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Article
Publication date: 1 June 2000

Patrick Barber, Andrew Graves, Mark Hall, Darryl Sheath and Cyril Tomkins

A methodology was developed to measure cost of quality failures in two major road projects, largely based upon a work‐shadowing method. Shows how the initial data were…

Abstract

A methodology was developed to measure cost of quality failures in two major road projects, largely based upon a work‐shadowing method. Shows how the initial data were collected and categorised into definable groups and how the costs were estimated for each of these categories. The findings suggest that, if the projects examined are typical, the cost of failures may be a significant percentage of total costs, and that conventional means of identifying them may not be reliable. Moreover, the costs will not be easy to eradicate without widespread changes in attitudes and norms of behaviour within the industry and improved managerial co‐ordination of activities throughout the supply chain.

Details

International Journal of Quality & Reliability Management, vol. 17 no. 4/5
Type: Research Article
ISSN: 0265-671X

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Article
Publication date: 1 February 2000

MICHAIL KAGIOGLOU, RACHEL COOPER, GHASSAN AOUAD and MARTIN SEXTON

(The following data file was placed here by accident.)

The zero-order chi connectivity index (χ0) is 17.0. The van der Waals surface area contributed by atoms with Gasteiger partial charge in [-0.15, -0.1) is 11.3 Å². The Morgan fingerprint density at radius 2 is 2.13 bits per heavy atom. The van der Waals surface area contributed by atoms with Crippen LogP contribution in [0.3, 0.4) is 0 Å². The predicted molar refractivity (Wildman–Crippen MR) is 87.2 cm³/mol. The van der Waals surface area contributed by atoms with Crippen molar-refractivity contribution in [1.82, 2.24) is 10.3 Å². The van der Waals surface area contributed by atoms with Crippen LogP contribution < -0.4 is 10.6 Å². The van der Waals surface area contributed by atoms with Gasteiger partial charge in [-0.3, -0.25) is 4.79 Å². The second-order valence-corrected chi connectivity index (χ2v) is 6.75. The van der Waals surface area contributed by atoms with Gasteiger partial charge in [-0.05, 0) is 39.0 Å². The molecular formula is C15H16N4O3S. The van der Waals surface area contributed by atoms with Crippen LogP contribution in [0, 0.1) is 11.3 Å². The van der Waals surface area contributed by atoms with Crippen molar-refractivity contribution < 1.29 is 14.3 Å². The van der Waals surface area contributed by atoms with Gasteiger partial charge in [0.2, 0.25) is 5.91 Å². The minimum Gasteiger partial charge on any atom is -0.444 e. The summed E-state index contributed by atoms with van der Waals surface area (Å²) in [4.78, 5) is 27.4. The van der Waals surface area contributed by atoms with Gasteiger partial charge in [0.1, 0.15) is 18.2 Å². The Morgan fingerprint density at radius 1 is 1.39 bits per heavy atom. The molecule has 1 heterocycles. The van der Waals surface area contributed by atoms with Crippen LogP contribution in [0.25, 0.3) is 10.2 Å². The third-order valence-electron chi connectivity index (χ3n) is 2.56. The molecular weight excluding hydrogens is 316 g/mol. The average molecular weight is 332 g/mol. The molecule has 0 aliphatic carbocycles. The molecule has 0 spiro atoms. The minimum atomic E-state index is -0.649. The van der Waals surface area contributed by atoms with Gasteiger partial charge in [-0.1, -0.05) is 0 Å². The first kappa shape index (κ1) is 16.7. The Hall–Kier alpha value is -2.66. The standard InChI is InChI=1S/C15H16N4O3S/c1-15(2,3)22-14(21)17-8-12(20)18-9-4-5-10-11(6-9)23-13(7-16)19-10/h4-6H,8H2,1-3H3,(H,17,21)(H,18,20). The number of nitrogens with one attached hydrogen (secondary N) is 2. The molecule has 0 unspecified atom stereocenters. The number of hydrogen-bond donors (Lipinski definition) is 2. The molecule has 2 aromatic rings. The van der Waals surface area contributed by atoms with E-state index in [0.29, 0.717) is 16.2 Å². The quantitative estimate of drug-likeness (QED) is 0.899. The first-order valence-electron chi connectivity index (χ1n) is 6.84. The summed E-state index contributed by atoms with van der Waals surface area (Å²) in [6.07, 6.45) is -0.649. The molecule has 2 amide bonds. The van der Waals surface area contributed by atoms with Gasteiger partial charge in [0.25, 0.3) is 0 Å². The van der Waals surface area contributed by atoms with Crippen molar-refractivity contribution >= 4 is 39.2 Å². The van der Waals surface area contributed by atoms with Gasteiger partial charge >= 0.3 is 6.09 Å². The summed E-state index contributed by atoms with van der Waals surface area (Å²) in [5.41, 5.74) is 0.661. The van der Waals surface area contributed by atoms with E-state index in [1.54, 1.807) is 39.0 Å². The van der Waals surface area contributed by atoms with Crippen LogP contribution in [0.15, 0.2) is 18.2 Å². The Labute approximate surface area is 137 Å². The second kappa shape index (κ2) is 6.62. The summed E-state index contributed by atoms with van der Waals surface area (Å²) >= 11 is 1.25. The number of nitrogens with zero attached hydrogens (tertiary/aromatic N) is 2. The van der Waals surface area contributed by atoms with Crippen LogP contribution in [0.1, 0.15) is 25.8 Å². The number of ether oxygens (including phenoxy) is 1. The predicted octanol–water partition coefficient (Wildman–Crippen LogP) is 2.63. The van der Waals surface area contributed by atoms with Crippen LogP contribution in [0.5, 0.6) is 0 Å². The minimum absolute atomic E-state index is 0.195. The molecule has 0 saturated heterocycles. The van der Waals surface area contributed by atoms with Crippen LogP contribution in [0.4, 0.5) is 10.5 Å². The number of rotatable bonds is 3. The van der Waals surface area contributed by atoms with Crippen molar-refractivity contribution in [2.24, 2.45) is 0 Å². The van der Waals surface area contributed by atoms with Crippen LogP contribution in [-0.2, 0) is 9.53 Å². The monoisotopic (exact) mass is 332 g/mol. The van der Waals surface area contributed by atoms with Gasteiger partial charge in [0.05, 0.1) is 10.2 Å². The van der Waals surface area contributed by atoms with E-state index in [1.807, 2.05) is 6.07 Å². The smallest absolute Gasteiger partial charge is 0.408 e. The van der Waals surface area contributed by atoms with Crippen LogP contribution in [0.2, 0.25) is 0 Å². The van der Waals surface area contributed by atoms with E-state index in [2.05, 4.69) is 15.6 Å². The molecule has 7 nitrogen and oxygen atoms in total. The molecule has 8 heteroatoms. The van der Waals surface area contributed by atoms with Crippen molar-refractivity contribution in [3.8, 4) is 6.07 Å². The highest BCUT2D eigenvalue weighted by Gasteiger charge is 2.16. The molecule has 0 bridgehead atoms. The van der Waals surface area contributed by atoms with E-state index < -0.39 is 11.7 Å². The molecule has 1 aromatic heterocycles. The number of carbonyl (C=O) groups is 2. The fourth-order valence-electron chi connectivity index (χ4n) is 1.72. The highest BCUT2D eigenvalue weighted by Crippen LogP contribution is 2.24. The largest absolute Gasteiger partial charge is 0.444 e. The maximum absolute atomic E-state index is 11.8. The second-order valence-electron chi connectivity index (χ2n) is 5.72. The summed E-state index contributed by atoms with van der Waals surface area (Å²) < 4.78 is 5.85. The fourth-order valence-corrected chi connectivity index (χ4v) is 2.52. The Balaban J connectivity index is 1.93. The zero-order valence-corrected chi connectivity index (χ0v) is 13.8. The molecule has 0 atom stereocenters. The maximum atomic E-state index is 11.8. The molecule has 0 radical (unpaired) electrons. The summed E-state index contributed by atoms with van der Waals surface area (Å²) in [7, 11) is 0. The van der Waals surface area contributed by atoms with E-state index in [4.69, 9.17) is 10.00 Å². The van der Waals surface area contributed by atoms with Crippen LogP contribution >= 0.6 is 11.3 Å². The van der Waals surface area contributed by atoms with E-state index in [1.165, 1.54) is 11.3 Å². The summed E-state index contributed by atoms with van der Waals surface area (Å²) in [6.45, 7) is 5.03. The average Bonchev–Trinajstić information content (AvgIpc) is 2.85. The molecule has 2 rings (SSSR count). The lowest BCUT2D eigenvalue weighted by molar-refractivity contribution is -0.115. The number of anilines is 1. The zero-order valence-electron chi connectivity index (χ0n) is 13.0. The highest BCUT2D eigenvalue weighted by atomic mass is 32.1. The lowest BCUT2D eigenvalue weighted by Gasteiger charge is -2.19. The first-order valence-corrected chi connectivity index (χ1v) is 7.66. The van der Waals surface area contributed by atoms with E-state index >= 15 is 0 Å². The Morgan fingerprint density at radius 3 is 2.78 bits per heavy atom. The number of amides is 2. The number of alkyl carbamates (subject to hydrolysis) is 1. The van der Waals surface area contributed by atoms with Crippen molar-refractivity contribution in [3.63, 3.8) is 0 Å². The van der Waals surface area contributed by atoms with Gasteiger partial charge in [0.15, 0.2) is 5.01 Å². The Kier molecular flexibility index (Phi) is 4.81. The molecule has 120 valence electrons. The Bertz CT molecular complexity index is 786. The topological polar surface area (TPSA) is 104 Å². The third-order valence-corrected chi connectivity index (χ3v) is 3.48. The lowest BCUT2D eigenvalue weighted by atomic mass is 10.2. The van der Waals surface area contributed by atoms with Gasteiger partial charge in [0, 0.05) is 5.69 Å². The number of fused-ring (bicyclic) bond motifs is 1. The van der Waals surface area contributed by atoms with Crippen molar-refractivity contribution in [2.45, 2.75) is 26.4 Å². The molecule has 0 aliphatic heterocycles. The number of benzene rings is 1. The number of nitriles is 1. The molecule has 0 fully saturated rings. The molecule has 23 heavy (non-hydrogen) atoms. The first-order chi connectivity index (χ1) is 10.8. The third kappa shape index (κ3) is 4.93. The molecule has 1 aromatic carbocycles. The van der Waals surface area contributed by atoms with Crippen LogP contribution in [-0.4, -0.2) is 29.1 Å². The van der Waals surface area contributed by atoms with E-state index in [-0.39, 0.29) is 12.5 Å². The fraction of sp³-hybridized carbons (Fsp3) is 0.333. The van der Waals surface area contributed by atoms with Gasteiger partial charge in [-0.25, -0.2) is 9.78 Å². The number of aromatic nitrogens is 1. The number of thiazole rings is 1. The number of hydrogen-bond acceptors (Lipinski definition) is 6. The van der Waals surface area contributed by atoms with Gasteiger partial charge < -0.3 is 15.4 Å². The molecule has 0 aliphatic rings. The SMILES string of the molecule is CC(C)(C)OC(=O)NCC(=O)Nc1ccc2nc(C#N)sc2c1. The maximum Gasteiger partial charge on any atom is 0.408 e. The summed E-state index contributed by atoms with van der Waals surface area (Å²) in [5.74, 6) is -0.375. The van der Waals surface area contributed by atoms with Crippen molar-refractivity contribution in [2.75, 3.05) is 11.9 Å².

The complexity of construction projects and the fragmentation of the construction industry undertaking those projects has effectively resulted in linear, uncoordinated and…

Abstract

The complexity of construction projects and the fragmentation of the construction industry undertaking those projects has effectively resulted in linear, uncoordinated and highly variable project processes in the UK construction sector. Research undertaken at the University of Salford resulted in the development of an improved project process, the Process Protocol, which considers the whole lifecycle of a construction project whilst integrating its participants under a common framework. The Process Protocol identifies the various phases of a construction project with particular emphasis on what is described in the manufacturing industry as the ‘fuzzy front end’. The participants in the process are described in terms of the activities that need to be undertaken in order to achieve a successful project and process execution. In addition, the decision‐making mechanisms, from a client perspective, are illustrated and the foundations for a learning organization/industry are facilitated within a consistent Process Protocol.

Details

Engineering, Construction and Architectural Management, vol. 7 no. 2
Type: Research Article
ISSN: 0969-9988

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